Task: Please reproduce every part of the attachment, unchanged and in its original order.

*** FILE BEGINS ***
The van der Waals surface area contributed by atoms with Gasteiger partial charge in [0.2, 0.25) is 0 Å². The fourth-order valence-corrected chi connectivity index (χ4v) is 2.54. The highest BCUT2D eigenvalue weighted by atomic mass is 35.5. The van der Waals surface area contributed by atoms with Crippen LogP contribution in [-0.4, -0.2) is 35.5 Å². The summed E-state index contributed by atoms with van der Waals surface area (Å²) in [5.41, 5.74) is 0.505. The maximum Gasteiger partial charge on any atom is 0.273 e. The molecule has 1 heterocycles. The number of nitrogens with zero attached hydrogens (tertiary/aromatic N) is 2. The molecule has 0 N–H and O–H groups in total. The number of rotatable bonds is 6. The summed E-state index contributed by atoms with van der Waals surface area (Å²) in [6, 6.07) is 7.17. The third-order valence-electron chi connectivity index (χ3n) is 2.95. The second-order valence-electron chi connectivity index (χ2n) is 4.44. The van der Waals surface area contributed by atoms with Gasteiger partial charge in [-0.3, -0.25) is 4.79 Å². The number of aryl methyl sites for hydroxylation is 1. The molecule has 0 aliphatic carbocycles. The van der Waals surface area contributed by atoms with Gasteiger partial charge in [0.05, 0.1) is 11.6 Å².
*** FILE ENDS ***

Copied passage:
The van der Waals surface area contributed by atoms with Gasteiger partial charge in [0.2, 0.25) is 0 Å². The fourth-order valence-corrected chi connectivity index (χ4v) is 2.54. The highest BCUT2D eigenvalue weighted by atomic mass is 35.5. The van der Waals surface area contributed by atoms with Crippen LogP contribution in [-0.4, -0.2) is 35.5 Å². The summed E-state index contributed by atoms with van der Waals surface area (Å²) in [5.41, 5.74) is 0.505. The maximum Gasteiger partial charge on any atom is 0.273 e. The molecule has 1 heterocycles. The number of nitrogens with zero attached hydrogens (tertiary/aromatic N) is 2. The molecule has 0 N–H and O–H groups in total. The number of rotatable bonds is 6. The summed E-state index contributed by atoms with van der Waals surface area (Å²) in [6, 6.07) is 7.17. The third-order valence-electron chi connectivity index (χ3n) is 2.95. The second-order valence-electron chi connectivity index (χ2n) is 4.44. The van der Waals surface area contributed by atoms with Gasteiger partial charge in [-0.3, -0.25) is 4.79 Å². The number of aryl methyl sites for hydroxylation is 1. The molecule has 0 aliphatic carbocycles. The van der Waals surface area contributed by atoms with Gasteiger partial charge in [0.05, 0.1) is 11.6 Å².